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Commonly Tested Vocabulary Words Practice (page 2)

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Updated on Sep 8, 2011

Synonyms

The following exercise lists vocabulary words from this lesson. Each word is followed by four answer choices. Three of them are synonyms of the vocabulary word in bold. Your task is to choose the one that is NOT a synonym.

  1. pertinacity
    1. persistence
    2. stubbornness
    3. loudness
    4. determination
  2. garrulous
    1. quiet
    2. talkative
    3. chatty
    4. loquacious
  3. brusque
    1. courteous
    2. brief
    3. abrupt
    4. blunt
  4. rancor
    1. hatred
    2. fondness
    3. dislike
    4. contempt
  5. cower
    1. cringe
    2. tremble
    3. rip
    4. shrink away
  6. succor
    1. aid
    2. assistance
    3. help
    4. stress
  7. plausible
    1. deceitful
    2. true
    3. believable
    4. possible
  8. diffident
    1. shy
    2. reserved
    3. furious
    4. bashful
  9. anomaly
    1. irregularity
    2. abnormality
    3. deviation
    4. average
  10. simian
    1. apelike
    2. concerning apes
    3. having to do with animals
    4. having to do with monkeys

Antonyms

Choose the word from the vocabulary list that means the opposite, or most nearly the opposite, of the following groups of words.

  1. treasure, valuables, prize
  2. fact, literal truth, exactness
  3. approach, stand up to, hold firm
  4. excited, enthusiastic, upset
  5. love, friendship, affection
  6. quiet, solemn, serious
  7. cuisine, delicacy, feast
  8. careless, indecisive, uncertain
  9. catch, imprison, confine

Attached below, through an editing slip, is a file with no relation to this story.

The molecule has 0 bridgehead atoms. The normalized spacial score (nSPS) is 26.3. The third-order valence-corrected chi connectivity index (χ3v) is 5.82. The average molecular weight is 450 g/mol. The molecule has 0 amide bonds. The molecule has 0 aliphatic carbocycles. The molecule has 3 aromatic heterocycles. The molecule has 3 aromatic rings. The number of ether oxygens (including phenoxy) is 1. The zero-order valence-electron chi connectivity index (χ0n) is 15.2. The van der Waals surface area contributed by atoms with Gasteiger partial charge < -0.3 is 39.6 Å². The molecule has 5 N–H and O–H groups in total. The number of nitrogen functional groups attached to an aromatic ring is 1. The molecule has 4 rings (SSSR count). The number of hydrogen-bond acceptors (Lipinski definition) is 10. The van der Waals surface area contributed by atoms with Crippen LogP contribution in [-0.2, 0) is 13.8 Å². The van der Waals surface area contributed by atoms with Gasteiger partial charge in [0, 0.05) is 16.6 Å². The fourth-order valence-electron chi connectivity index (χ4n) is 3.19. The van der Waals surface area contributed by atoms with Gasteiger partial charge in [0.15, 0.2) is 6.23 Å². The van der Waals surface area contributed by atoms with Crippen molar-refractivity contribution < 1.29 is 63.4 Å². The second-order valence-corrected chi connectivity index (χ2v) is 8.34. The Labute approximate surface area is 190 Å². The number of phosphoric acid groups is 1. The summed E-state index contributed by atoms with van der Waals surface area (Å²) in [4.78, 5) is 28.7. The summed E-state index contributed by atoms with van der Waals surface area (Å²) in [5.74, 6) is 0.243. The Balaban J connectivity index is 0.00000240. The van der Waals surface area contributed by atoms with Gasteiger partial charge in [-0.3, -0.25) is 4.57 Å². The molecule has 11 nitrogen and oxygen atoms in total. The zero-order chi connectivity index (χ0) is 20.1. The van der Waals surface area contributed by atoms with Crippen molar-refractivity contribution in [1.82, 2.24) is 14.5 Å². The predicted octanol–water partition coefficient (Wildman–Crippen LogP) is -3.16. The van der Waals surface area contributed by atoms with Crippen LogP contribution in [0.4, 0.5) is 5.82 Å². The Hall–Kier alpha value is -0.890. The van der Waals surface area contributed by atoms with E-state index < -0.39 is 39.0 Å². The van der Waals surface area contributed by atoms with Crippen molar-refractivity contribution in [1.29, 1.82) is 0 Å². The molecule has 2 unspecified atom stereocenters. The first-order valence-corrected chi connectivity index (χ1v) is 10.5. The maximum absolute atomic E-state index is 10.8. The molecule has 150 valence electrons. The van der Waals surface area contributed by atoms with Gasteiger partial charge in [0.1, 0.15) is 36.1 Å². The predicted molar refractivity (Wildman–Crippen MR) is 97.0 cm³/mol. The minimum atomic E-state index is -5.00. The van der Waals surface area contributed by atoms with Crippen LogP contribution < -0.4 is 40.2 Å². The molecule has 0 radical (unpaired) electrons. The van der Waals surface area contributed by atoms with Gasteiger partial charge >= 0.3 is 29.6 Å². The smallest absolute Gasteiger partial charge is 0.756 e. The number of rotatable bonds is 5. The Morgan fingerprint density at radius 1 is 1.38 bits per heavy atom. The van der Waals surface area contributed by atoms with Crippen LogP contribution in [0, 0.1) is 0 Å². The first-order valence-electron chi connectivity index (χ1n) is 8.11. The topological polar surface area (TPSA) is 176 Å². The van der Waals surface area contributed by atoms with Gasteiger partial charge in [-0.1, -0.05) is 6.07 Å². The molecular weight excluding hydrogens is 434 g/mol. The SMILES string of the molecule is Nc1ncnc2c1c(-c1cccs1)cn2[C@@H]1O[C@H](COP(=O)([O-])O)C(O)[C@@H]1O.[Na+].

10. impossible, unlikely, false

TIP

You won't be able to predict what words will be on a test, so give yourself an advantage by knowing your prefixes, suffixes, and roots. If you don't know a word, you'll be able to make an educated guess at its meaning.

Choosing the Right Word

Circle the word in bold that best completes the sentence.

  1. It is a very interesting offer, but I will need to (extricate, ruminate) on it a bit before I give you my answer.
  2. The lecturer explained the tremendous advantages that our earliest ancestors had over other species—the evolution of a (stolid, prehensile) hand.
  3. She showed amazing (pertinacity, hyperbole) at the meeting and eventually succeeded in persuading the entire room.
  4. He acted very (simian, diffident) when we approached, and we wondered if our forwardness made him uncomfortable.
  5. The employee was warned about being so(dross, garrulous) on the phone, and he was advised to be more professional and direct.
  6. The pitcher who made the all-star team was not just a(n) (anomaly, malapropism); he was the cream of the crop.
  7. The press was delighted when he came out of the building, but he was (brusque, badinage) with them and rushed out a moment later.
  8. I believe your theory is (prehensile, plausible), but I still think we should do a little more research.
  9. The neighbor was shocked at the boy's strange (diffident, simian) behavior and decided to notify his parents later that day.
  10. All they could do was (cower, succor) in fear as the bears approached them; they were so afraid that they couldn't even run away.

Practice Activities

Write a letter to a friend, teacher, or coworker using at least 5–7 of the words from this chapter's vocabulary list. Perhaps your letter could be a description of an unusual visit (like this chapter's visit to the apes), or a problem you have noticed that needs addressing. Look back over the list and try to see a few connections between the words. When an idea comes to you, go with it. The most important thing is to try to use as many new words as possible in the correct manner.

Try to discover as many alternate forms of the words from the word list as you can. For example, diffident is an adjective used to describe someone who is shy or reserved, and diffidence is the noun form that identifies that shyness or modesty. Jot down as many alternate forms of the words as you can guess, and then check the words in a dictionary. Can you use each of the forms of the words in a sentence?

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